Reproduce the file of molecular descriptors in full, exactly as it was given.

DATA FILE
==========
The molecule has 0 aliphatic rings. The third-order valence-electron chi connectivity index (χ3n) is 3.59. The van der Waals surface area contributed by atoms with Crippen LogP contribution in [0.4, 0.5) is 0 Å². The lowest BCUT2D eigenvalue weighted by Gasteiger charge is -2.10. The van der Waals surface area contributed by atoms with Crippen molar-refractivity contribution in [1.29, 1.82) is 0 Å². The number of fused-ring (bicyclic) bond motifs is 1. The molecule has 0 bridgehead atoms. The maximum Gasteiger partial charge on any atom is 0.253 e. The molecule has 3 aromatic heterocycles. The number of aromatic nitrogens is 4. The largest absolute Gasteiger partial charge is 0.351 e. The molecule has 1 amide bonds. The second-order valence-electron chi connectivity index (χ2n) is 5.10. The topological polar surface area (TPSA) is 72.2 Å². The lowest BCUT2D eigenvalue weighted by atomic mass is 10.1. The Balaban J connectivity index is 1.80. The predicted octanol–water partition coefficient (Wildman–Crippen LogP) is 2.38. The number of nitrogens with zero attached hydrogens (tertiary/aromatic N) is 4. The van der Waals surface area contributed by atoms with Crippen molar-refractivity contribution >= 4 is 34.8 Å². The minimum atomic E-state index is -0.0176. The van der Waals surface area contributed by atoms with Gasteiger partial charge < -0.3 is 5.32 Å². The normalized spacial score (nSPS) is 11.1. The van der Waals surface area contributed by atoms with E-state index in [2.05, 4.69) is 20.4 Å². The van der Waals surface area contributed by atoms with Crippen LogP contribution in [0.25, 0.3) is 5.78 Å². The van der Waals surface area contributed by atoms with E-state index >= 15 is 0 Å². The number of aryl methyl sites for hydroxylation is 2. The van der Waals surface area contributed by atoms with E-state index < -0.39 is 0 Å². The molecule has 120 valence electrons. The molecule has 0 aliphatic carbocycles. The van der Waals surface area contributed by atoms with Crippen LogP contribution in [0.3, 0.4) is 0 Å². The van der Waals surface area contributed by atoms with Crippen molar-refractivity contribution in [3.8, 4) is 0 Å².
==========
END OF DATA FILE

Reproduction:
The molecule has 0 aliphatic rings. The third-order valence-electron chi connectivity index (χ3n) is 3.59. The van der Waals surface area contributed by atoms with Crippen LogP contribution in [0.4, 0.5) is 0 Å². The lowest BCUT2D eigenvalue weighted by Gasteiger charge is -2.10. The van der Waals surface area contributed by atoms with Crippen molar-refractivity contribution in [1.29, 1.82) is 0 Å². The number of fused-ring (bicyclic) bond motifs is 1. The molecule has 0 bridgehead atoms. The maximum Gasteiger partial charge on any atom is 0.253 e. The molecule has 3 aromatic heterocycles. The number of aromatic nitrogens is 4. The largest absolute Gasteiger partial charge is 0.351 e. The molecule has 1 amide bonds. The second-order valence-electron chi connectivity index (χ2n) is 5.10. The topological polar surface area (TPSA) is 72.2 Å². The lowest BCUT2D eigenvalue weighted by atomic mass is 10.1. The Balaban J connectivity index is 1.80. The predicted octanol–water partition coefficient (Wildman–Crippen LogP) is 2.38. The number of nitrogens with zero attached hydrogens (tertiary/aromatic N) is 4. The van der Waals surface area contributed by atoms with Crippen molar-refractivity contribution >= 4 is 34.8 Å². The minimum atomic E-state index is -0.0176. The van der Waals surface area contributed by atoms with Gasteiger partial charge < -0.3 is 5.32 Å². The normalized spacial score (nSPS) is 11.1. The van der Waals surface area contributed by atoms with E-state index in [2.05, 4.69) is 20.4 Å². The van der Waals surface area contributed by atoms with Crippen LogP contribution in [0.25, 0.3) is 5.78 Å². The van der Waals surface area contributed by atoms with E-state index >= 15 is 0 Å². The number of aryl methyl sites for hydroxylation is 2. The van der Waals surface area contributed by atoms with E-state index < -0.39 is 0 Å². The molecule has 120 valence electrons. The molecule has 0 aliphatic carbocycles. The van der Waals surface area contributed by atoms with Crippen LogP contribution in [0.3, 0.4) is 0 Å². The van der Waals surface area contributed by atoms with Crippen molar-refractivity contribution in [3.8, 4) is 0 Å².